Them Days sorts through thousands of mystery photos, wants help

A Labrador magazine and archive is asking all would-be detectives to pour through decades worth of photographs, in an effort to help solve multiple real-life mysteries.
Them Days is looking for the public's help in identifying the people and locations in thousands of photos, spanning decades, that were tagged miscellaneous in the magazine's archives. (Them Days )

A Labrador magazine and archive is asking all would-be detectives to pour through decades worth of photographs, in an effort to help solve multiple real-life mysteries. 

"We have roughly about 12,000 plus [images] that need to be [identified]," Terra Barrett, a project researcher with Them Days, told CBC Radio's Labrador Morning

Them Days, iconic Labrador magazine, celebrates 40 years of storytelling

Over the years, Barrett said, about 20,000 negatives were sorted in the archives based on their geographic location.

The problem lies in the fact that one category — miscellaneous photos — grew over the years. 

"They used to be used for places outside of Labrador, like missionaries who were maybe in Germany ... But they just seem to have put everything in 'miscellaneous' at some point."

At least two of the people in this photo have been identified by Them Days after the magazine held a Tea with Terra event in Happy Valley-Goose Bay. The man wearing the tie in the centre is believed to be Wilfred Grenfell, and to his right is Joe Blake. (Them Days )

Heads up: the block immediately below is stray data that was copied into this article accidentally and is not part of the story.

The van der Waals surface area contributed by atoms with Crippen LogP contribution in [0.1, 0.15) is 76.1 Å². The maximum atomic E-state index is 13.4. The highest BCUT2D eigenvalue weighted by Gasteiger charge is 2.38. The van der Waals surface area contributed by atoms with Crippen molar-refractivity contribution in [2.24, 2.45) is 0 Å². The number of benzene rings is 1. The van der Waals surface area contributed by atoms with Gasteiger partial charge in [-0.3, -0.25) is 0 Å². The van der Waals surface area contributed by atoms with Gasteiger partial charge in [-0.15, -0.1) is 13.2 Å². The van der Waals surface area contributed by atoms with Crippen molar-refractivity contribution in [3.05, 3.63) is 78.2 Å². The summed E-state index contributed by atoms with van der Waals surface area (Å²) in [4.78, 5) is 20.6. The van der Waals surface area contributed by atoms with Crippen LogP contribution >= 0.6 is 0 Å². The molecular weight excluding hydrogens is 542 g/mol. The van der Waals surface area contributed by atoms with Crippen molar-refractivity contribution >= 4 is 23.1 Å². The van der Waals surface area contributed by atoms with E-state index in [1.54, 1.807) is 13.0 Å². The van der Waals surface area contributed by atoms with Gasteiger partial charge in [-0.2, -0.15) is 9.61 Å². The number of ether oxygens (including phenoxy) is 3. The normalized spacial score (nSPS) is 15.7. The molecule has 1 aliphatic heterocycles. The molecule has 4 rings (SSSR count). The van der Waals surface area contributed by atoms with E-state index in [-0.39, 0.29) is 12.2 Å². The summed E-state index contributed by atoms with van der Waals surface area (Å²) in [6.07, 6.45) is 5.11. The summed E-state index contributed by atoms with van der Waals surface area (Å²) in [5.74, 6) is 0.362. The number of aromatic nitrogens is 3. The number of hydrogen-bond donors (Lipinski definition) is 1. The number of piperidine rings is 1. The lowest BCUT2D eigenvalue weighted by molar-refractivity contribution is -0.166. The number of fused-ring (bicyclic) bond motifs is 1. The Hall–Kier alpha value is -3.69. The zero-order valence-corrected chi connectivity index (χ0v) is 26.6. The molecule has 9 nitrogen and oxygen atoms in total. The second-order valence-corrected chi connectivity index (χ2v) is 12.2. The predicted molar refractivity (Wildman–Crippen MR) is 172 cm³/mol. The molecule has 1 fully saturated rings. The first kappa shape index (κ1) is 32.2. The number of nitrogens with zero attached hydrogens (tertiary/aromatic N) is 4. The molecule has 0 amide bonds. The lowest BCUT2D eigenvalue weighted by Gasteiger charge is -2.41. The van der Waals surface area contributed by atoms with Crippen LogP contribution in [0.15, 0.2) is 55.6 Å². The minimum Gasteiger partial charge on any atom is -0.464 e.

While each photo has a Labrador connection, Barrett said the group no longer knows what those connections are.

Because it's such a small organization, Barrett said there hasn't always been an archivist on site to catalogue donated materials. 

About 2,000 of the mystery photos are negatives that have not yet been digitised. 

Members of the public with information on the people in these photos are encouraged to reach out to Terra and Them Days directly. (Them Days )

Oftentimes, she said, people drop off packages of material containing old photos with little or no information on them.  

"A lot of people -- the donors -- have passed away now so we're going to try to go back, but a lot of times the donors ... may not have known themselves what's in the pictures."

Barrett said each photo contains clues -- buildings, locations, clothing and individuals. 

After holding an Tea with Terra event in Happy Valley-Goose Bay, the family in this portrait from 1868 were identified as (from left to right) Elizabeth McNeill, Charlie and James McNeill, and Samuel James McNeill. (Them Days )

At a Tea with Terra event in Happy Valley-Goose Bay, Barrett said she was able to learn more information about a few of the photos. 

She said that one woman was able to identify one photo as featuring her great great grandparents and great grandfather.

The photo showed the woman's ancestors posing for a family portrait in 1868.

Barrett said that more work needs to be done to identify the remainder of the photos, a process that will involve hosting similar events in February in Nain, Cartwright and Natuashish

"Other than that, I'll be setting up meetings with community members and 50-plus clubs or seniors clubs in North West River, Sheshatshiu and I'm hoping to get a skidoo ride to Mud Lake."

"It is very much like detective work."

People looking to get involved can visit the Them Days website and Facebook page​


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